In 1949, NATO was constructed as a military alliance under the American nuclear umbrella. The joke that it was to keep the Russians out, the Americans in and the Germans down was uncomfortably close to the truth. This nuclear bloc became one half of an aggressive arms race that divided Europe, nearly annihilated the world on several occasions, distorted the politics and economies of many of its members and beggared the Soviet Union. The last, at least, precipitated the end of the Cold War. Now, 20 years after the Warsaw Pact collapsed and Germany reunified, what is NATO for?
Leaders of the 28 NATO members will come together in Lisbon 19-21 November to agree on a new Strategic Concept. This should reflect the fundamentally different conditions in the 21st century world. The signs, however, suggest that for the sake of putting on a unified public face, NATO will yet again fail to address both its role and purpose in international security developments and the contradictions stemming from its structure and relations with the United States and European Union.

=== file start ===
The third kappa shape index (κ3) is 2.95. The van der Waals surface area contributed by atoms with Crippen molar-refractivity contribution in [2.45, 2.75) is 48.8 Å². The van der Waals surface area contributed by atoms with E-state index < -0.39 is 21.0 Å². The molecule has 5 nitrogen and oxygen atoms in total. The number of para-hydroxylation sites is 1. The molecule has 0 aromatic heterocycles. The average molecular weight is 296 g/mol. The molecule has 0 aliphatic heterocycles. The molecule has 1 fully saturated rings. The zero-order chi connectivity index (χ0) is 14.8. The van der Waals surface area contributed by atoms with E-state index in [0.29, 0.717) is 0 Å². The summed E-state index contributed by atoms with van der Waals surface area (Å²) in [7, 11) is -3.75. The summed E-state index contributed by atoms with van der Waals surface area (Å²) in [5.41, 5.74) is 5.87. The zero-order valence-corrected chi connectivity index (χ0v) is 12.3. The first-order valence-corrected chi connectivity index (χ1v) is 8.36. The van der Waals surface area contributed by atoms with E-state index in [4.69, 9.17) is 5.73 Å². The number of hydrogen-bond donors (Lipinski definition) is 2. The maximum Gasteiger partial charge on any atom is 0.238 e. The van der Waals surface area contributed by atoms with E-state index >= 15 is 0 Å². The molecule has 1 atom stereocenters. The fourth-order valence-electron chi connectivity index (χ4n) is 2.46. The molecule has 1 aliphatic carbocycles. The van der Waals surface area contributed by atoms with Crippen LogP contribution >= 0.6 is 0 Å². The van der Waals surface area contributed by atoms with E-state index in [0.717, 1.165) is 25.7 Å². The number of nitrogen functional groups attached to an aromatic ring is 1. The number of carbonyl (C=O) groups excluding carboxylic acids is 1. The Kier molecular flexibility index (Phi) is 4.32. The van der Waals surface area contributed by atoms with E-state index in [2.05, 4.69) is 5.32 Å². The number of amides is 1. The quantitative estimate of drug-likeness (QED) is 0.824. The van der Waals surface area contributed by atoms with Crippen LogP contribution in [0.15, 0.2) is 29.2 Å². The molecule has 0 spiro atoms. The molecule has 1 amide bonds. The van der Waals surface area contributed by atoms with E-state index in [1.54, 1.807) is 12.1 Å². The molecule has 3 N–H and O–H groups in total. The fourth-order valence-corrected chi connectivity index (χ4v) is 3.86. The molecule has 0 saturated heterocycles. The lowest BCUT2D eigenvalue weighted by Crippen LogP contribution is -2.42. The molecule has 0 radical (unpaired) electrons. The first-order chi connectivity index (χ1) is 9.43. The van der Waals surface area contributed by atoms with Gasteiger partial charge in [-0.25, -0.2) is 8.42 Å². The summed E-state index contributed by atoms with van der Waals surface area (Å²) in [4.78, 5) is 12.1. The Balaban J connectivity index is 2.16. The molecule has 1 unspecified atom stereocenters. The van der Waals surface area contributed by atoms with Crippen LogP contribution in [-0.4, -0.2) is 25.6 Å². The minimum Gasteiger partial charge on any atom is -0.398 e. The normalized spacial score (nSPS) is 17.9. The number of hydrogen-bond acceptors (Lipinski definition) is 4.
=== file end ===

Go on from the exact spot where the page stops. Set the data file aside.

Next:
NATO’s Danish Secretary-General, Anders Fogh Rasmussen, has just issued two classified documents, which are now circulating among member states. The first will be the basis for a short public communiqué that is intended to set the principles for NATO’s future policy, while the second is a much longer operational document which “sets out in detail how NATO would react and assign units and forces to respond to a range of attacks”. The detailed operational scenarios played out in this latter document will remain secret, but for NATO governments these will divert attention from the empty platitudes likely to be trotted out in the communiqué.
When the West appeared to emerge victorious from the Cold War, the Warsaw Pact dissolved. NATO should have dissolved too, but was instead enlarged to accommodate some but not all of the Warsaw Pact’s members. That decision has resulted in an unresolved identity crisis and a squandering of opportunities to construct more appropriate ways and means to support European and international security. Article V, the Musketeers’ Commitment at the heart of NATO (all for one and one for all), took NATO countries into Afghanistan after the Al Qaeda terrorist attacks of September 11, 2001. Notwithstanding political spin, after a decade of fighting, killing and dying, that war has been lost in every significant aspect, while Al Qaeda has regrouped elsewhere, including Pakistan and Yemen. For the best part of a decade, NATO has been papering over a series of widening cracks, with diminishing coherence.